Eliminated Options

Potential Solutions to Accommodate Growth

During the long range planning process, the Long Range Planning Working Group discussed and evaluated various potential solutions to accommodate growth using existing facilities.

Concepts discussed and eliminated:

  • Increase class sizes permanently
  • Overflow bussing
  • Multi-track year round calendar
  • Split sessions
  • Permanent grade configuration changes
  • Cottage schools
  • Consolidating with neighboring districts
  • Aquatic facilities

Scenarios evaluated and eliminated:

(A summary of evaluated/eliminated scenarios mentioned below is posted here)

  • Convert  Kinard Middle School to a neighborhood school
  • Create of a shared boundary area between Kinard MS and Preston MS
  • Expand Early Childhood/create a feeder system for ECE
  • Convert Traut Core Knowledge School to a neighborhood school
  • Overflow bussing from Bethke ES and Zach ES to Timnath ES
  • Overflow bussing from Preston MS to Boltz MS
  • Permanent addition to Riffenburgh ES
  • Build (2) elementary schools east of I-25
  • Build (1) middle school east of I-25 (Timnath area)
  • Replace Wellington MS with a larger, standalone middle school
  • Renovate existing Wellington MS to make it larger
  • Extensive boundary changes within PSD in the short term
  • Convert Fossil Ridge HS football field to a second Athletics complex
  • Construct a stand-alone district stadium and one multi-use field at FRHS
  • Add a swimming pool to the Prospect complex - see below


Aquatic Facility consideration

In follow up to the Superintendent Sandra Smyser's recommendation to not construct an aquatic facility (presented to the Board of Education in April 2016),  PSD Board members met with City Council members in May 2016 to discuss the possibility of constructing an aquatic facility together in the future.

City Council members notes:

  • Construction and cost of ongoing maintenance of competitive aquatic facilities is expensive. Compared to a ball park, for example, aquatic facilities are much more expensive to build and operate and generally are used by fewer people.

  • City Council members expressed building aquatic facilities for community use does not fall within the purview of PSD. City Council members expressed interest in exploring a partnership with the district or other local entities in the future, but noted that such a partnership would likely take time, developing over several years.

  • As a general practice, the City does not build recreational facilities with debt funding. Funding is accumulated over time to pay for such facilities. Some City Council members recommended that proponents of aquatic facility construction develop a fundraising plan and present that to the City. Similar proposals were developed for EPIC and the community gardens. They also noted that community members may choose to put items on the ballot as well.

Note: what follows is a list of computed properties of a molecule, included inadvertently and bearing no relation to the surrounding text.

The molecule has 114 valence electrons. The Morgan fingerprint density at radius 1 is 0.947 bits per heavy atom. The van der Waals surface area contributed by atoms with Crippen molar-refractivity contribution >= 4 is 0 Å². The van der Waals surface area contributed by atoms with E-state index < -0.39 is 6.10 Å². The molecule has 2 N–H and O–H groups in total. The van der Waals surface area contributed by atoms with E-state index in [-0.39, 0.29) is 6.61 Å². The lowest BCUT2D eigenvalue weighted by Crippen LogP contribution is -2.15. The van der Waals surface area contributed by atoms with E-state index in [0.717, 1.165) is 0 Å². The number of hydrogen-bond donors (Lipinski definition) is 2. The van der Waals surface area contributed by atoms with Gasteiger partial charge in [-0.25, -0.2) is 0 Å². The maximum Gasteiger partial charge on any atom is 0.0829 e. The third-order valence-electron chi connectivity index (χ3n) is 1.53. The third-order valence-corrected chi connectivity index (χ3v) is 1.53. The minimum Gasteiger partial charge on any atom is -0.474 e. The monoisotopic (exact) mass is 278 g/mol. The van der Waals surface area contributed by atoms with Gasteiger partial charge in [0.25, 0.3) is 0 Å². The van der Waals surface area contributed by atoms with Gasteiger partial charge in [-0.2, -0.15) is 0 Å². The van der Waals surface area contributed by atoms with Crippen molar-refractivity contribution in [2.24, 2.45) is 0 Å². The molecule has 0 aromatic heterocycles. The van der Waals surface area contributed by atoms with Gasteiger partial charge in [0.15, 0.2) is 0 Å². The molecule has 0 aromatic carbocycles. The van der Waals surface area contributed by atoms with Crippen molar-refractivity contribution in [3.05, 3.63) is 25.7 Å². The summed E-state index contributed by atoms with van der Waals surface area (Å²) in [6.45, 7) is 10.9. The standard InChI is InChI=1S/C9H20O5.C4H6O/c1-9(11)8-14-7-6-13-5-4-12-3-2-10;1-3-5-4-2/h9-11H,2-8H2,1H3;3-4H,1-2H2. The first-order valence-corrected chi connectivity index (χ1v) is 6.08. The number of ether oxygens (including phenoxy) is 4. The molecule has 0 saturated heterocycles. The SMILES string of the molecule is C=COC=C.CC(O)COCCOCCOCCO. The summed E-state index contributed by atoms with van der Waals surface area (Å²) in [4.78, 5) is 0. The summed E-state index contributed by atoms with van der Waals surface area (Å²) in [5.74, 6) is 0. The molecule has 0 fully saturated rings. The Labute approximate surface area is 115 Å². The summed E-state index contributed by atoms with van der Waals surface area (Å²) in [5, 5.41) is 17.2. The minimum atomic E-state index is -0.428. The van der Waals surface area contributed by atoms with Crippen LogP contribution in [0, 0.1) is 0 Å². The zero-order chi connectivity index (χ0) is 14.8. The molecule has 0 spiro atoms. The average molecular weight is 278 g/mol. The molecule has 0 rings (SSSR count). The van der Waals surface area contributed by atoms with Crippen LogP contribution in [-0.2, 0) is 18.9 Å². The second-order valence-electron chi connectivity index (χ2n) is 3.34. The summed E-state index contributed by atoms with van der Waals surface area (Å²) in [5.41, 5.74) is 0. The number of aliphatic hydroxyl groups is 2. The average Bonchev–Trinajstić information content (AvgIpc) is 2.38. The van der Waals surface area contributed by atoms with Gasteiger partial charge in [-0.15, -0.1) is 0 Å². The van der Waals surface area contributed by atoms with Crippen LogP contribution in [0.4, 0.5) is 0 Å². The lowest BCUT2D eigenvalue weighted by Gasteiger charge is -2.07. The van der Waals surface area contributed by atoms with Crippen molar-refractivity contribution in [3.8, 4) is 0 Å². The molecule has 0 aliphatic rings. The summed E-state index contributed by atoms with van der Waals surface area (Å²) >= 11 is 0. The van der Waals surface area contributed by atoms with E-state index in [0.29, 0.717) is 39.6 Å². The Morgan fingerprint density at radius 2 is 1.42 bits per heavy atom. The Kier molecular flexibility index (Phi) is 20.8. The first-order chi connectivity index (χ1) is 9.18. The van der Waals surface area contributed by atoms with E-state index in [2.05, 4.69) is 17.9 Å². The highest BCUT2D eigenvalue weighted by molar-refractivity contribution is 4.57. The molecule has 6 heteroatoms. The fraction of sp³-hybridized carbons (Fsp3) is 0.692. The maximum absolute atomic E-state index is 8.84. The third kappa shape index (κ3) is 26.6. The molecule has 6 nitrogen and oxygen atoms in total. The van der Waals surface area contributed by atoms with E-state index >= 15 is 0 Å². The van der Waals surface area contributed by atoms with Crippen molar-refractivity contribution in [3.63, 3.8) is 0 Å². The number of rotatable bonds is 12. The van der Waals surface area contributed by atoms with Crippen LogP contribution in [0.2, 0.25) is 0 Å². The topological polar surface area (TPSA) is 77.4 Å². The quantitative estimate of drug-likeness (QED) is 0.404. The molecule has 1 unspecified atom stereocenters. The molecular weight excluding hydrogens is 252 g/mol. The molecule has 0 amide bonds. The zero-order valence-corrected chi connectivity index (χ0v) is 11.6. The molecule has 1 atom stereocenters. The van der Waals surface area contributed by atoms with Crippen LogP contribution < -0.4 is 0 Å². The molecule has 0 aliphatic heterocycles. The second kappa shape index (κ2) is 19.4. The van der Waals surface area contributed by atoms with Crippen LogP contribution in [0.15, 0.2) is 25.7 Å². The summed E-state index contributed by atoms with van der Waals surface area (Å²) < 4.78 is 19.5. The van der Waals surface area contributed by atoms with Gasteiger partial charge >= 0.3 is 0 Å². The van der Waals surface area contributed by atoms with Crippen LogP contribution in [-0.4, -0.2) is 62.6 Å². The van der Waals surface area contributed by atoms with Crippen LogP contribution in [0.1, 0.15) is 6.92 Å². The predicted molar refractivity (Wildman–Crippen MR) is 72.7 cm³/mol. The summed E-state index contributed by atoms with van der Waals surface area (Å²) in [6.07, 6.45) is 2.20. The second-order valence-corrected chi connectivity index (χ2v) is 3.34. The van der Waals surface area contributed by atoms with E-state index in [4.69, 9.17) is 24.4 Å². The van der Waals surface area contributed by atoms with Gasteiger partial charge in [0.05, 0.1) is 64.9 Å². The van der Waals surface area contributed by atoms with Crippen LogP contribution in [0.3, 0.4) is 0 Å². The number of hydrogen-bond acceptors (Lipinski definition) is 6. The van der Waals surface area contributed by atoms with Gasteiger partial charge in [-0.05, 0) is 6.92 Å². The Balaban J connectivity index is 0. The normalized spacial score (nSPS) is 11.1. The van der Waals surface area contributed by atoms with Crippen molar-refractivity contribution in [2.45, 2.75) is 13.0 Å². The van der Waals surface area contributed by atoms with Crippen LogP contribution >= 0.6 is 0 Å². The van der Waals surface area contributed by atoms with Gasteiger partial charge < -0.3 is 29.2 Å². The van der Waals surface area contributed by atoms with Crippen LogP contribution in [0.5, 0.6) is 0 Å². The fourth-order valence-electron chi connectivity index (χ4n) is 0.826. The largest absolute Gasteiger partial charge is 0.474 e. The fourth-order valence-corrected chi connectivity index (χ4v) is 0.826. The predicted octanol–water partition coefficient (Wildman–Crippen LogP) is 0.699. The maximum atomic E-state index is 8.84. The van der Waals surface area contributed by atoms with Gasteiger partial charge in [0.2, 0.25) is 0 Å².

Superintendent recommends not including aquatic facility in plan  

Superintendent Sandra Smyser recommends not building an aquatic facility as part of PSD's 2016 Facilities Master Plan. While the district understands the health benefits of swimming and supports student athletes, the district's other facility needs in 54 buildings take priority over a new pool and aquatic facility. This decision was not made lightly, but based on facts noted below.

PSD concerns:

  • The aquatic facility would cost $10-$12 million to build (In 2015, PSD high schools had 237 swimmers)

  • The potential 2016 Bond is capped at $375 million to ensure the district will not increase PSD's current tax rate. Construction of a pool would require the same amount of money to be removed from requested improvements from PSD's current 54 schools, which would take $10-12M from the $40M allocated to deferred maintenance on existing schools. Dr. Smyser is not willing to do that. Note: More than $500M in maintenance and improvement needs have been identified for existing schools.

  • Operation and maintenance of the pool would cost upwards of $600,000 - $1 million annually
    With a tight budget and ongoing cuts by the state, the district cannot absorb an additional $1 million in annual costs. PSD schools currently have more than $500 million in deferred maintenance needs that are more important than operating a pool.

Logistical concerns regarding City partnership:

  • A petition circling the community currently asks PSD to include the facility in the master plan and allocate $8.5 million to build the facility on the site of the City of Fort Collins' planned Southeast Recreation Center. The petition, which has many signatures outside of the district's boundaries, states the city will maintain and operate the pool if the district builds it.
  • The proposed partnership, as stated in the petition, raises many concerns for PSD, including the uncertainty that the district can build a facility with taxpayer funds on land PSD does not own, the legalities and risk of having another government entity maintain and operate a pool the district owns and the fact that the majority of users of a pool would be community members, not district swim teams.